For weeks, the students at Sunrise Elementary School have been on the lookout for ways to spread kindness.
Since January, the school-wide campaign titled "Choose To Be Kind" has encouraged students of all ages and backgrounds to seek out and spread positive energy. From everyday acts of sympathy and tolerance to concerted class projects rooted in good will, the entire Sunrise community has worked to make the school a more welcoming and understanding place.
School Librarian Susie Isaacs wanted to contribute to that wider effort through the power of literature. Isaacs worked with the rest of the library and school staff to secure appearances by two authors and an illustrator, artists who'd committed their own messages of love, understanding and self-confidence to the page.
Marley Dias, the 13-year-old activist and author of the inspirational book for young readers titled "Marley Dias Gets It Done: And So Can You," visited the school on Feb. 9, while Newbery Award-winning author Matt de la Peña and bestselling author and illustrator Loren Long dropped by on Feb. 13 to discuss their recent collaboration, a picture book titled "Love" that was published earlier this year.
According to Isaacs, both appearances aligned with the themes of selflessness, generosity and community that are integral to the school's kindness campaign.
"These authors are focusing on the positive aspects of themselves, looking for those things that we can do to spread love in our community," Isaacs said. "Marley Dias is all about encouraging people, students and kids to be agents of positive change … Of course, the book 'Love' is the perfect adaptation of that same message for younger students."
Dias' book follows her successful #1000blackgirlbooks campaign, which she launched as an effort to encourage more diversity and perspectives in school reading lists across the country. The effort stemmed from her own experiences in her English classes in New Jersey, where the books that her teachers assigned included very little in the way of representation of minorities. Dias wanted curricula to include books that featured characters that she could relate to; she wanted the same for her peers, no matter their ethnicity or background.
"School is where we're supposed to learn about the world around us and the people around us. I think book should reflect that," Dias told the rapt crowd gathered in the Sunrise gym on Feb. 9, adding that her own book seeks to encourage activism and routes to making positive change. "I am passionate about reading and equity and equality … We need to celebrate our differences and rejoice in the fact that we are not all the same."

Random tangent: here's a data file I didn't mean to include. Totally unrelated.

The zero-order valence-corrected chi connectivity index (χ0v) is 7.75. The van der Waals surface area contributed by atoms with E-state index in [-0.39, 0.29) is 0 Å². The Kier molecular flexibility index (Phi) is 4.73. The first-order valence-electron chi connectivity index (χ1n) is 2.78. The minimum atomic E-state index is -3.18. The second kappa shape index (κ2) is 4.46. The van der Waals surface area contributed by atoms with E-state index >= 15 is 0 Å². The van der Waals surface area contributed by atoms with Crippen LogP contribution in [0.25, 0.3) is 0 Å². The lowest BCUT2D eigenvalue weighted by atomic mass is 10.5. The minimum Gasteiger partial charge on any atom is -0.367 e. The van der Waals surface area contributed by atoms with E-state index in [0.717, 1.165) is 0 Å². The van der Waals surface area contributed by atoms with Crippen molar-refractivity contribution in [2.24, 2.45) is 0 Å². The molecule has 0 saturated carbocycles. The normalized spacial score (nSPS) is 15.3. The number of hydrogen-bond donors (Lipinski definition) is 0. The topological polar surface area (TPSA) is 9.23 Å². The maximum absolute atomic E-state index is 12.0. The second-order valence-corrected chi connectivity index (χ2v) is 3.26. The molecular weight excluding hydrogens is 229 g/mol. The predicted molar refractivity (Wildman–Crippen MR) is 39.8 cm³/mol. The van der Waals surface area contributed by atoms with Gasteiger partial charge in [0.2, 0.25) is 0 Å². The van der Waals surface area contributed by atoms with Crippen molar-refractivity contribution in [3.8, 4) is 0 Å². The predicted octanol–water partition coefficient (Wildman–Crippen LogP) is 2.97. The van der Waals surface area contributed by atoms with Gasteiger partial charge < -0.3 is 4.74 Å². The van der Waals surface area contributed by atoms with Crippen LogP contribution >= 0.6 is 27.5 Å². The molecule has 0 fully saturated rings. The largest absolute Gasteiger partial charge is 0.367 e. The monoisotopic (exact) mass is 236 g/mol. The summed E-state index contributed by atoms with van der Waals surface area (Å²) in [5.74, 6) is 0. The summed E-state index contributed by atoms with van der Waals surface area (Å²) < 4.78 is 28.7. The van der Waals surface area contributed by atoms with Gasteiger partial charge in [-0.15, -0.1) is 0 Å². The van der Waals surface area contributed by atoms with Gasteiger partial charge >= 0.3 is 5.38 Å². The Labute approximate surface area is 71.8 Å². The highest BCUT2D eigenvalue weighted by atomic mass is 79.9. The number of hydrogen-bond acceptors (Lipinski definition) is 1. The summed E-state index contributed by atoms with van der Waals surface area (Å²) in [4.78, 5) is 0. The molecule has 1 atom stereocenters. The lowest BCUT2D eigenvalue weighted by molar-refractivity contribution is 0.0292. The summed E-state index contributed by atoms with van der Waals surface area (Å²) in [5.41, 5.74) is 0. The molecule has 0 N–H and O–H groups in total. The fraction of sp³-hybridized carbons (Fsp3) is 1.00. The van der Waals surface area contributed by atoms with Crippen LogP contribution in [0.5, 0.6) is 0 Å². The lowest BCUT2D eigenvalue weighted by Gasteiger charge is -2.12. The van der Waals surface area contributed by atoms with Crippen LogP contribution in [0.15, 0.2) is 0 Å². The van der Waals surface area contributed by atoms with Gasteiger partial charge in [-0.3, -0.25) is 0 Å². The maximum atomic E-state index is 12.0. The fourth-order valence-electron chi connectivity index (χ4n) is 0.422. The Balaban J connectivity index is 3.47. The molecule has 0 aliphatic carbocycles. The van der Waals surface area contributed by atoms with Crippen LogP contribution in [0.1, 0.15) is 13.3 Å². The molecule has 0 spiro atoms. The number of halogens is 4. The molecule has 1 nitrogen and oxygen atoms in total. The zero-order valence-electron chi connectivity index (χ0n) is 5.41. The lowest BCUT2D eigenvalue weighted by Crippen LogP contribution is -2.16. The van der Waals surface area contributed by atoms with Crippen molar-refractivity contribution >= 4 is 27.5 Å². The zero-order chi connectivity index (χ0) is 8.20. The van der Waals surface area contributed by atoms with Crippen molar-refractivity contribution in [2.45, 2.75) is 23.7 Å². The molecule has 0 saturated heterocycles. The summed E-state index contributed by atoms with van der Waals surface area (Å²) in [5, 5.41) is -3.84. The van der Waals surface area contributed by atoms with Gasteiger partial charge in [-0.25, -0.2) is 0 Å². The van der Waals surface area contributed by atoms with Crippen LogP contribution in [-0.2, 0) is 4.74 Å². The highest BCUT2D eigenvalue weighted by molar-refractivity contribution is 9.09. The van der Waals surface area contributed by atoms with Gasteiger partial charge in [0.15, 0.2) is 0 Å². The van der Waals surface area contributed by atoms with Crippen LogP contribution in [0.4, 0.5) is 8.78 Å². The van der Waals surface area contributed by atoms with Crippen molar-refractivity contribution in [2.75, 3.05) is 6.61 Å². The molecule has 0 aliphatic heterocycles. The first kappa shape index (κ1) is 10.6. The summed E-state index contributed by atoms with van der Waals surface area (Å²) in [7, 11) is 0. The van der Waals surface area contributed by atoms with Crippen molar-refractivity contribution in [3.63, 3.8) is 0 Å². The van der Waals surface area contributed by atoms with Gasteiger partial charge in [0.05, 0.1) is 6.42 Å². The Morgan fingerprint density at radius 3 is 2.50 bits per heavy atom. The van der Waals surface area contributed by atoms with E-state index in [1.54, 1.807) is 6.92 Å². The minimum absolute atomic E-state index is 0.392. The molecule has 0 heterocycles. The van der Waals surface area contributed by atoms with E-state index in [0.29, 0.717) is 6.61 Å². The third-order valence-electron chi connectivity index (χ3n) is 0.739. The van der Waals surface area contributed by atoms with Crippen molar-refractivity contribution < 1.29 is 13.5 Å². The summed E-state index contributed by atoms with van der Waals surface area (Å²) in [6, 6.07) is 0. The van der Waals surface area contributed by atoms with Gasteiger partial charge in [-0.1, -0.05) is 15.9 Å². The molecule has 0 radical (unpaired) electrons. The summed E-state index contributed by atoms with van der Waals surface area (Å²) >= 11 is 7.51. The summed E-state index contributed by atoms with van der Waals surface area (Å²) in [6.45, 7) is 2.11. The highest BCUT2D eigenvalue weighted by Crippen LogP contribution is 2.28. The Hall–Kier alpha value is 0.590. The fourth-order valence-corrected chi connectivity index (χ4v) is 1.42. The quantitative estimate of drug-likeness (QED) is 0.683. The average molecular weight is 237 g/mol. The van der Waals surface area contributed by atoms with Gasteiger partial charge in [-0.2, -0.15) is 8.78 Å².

Books are the ideal vehicle to spread those lessons, Dias added.
"I also think that books are the answer to a lot of the anger we have in the world," she said, specifically citing the award-winning titles like "Brown Girl Dreaming" by Jacqueline Woodson that figured so prominently in her #1000blackgirlbooks campaign. "Books, these books, help reduce, if not eliminate, bullying, racism, sexism … I want all of us to be open to each other."
That message of openness also undergirds "Love," a picture book with text by Matt de la Peña and illustrations by Loren Long. The book highlights the importance of love in a child's life, from the support of family to the care of friends to the self-confidence that makes life worth living.
De la Peña read the full text of the book as Long created an original piece of artwork dedicated to Sunrise. After the reading, Peña spoke of his own childhood, stressing the importance of his parents' sacrifices and the seminal role that reading and literacy played after he went on to college. Long, whose credits include illustrating the children's book penned by former U.S. President Barack Obama, spoke of his own upbringing and recalled the key support he received from his parents and from art teachers at his school. Specifically, he recalled the support of Mr. Pennington, the football coach and art teacher at his junior high school in Missouri.
"He was the coolest man in the building," Long said. "To hear Mr. Pennington say my name in class and show my artwork, that was powerful. That was love."
Both Long and De la Peña wanted to pay tribute to those influences in the book.
"We wanted to tell the story of a collective American childhood and make it inclusive," De la Peña said. "The story arc is the progression of love," he explained before stressing the importance of self-confidence, "We want you to turn the focus to yourself. Look and mirror and find love in yourself."